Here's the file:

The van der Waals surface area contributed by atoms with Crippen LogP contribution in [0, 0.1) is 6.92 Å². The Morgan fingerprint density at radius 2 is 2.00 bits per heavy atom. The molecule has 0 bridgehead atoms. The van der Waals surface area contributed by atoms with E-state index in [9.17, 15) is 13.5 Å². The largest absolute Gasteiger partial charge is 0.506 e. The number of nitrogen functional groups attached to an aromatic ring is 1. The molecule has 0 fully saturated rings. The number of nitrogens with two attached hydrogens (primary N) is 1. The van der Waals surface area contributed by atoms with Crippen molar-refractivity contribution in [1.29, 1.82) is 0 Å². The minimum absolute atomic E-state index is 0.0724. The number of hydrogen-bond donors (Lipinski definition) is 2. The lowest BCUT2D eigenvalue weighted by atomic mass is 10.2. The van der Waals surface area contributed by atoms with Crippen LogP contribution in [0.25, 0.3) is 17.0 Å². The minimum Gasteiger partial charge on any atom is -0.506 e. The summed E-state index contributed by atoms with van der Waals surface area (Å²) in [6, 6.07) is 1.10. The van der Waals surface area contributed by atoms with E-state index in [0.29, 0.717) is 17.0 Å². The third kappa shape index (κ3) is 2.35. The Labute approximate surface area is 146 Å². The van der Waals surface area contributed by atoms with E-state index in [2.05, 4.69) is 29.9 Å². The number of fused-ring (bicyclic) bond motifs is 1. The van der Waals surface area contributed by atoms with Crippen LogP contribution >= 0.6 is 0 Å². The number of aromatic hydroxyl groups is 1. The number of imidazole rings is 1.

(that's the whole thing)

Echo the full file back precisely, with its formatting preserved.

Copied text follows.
The van der Waals surface area contributed by atoms with Crippen LogP contribution in [0, 0.1) is 6.92 Å². The Morgan fingerprint density at radius 2 is 2.00 bits per heavy atom. The molecule has 0 bridgehead atoms. The van der Waals surface area contributed by atoms with E-state index in [9.17, 15) is 13.5 Å². The largest absolute Gasteiger partial charge is 0.506 e. The number of nitrogen functional groups attached to an aromatic ring is 1. The molecule has 0 fully saturated rings. The number of nitrogens with two attached hydrogens (primary N) is 1. The van der Waals surface area contributed by atoms with Crippen molar-refractivity contribution in [1.29, 1.82) is 0 Å². The minimum absolute atomic E-state index is 0.0724. The number of hydrogen-bond donors (Lipinski definition) is 2. The lowest BCUT2D eigenvalue weighted by atomic mass is 10.2. The van der Waals surface area contributed by atoms with Crippen LogP contribution in [0.25, 0.3) is 17.0 Å². The minimum Gasteiger partial charge on any atom is -0.506 e. The summed E-state index contributed by atoms with van der Waals surface area (Å²) in [6, 6.07) is 1.10. The van der Waals surface area contributed by atoms with E-state index in [0.29, 0.717) is 17.0 Å². The third kappa shape index (κ3) is 2.35. The Labute approximate surface area is 146 Å². The van der Waals surface area contributed by atoms with E-state index in [2.05, 4.69) is 29.9 Å². The number of fused-ring (bicyclic) bond motifs is 1. The van der Waals surface area contributed by atoms with Crippen LogP contribution >= 0.6 is 0 Å². The number of aromatic hydroxyl groups is 1. The number of imidazole rings is 1.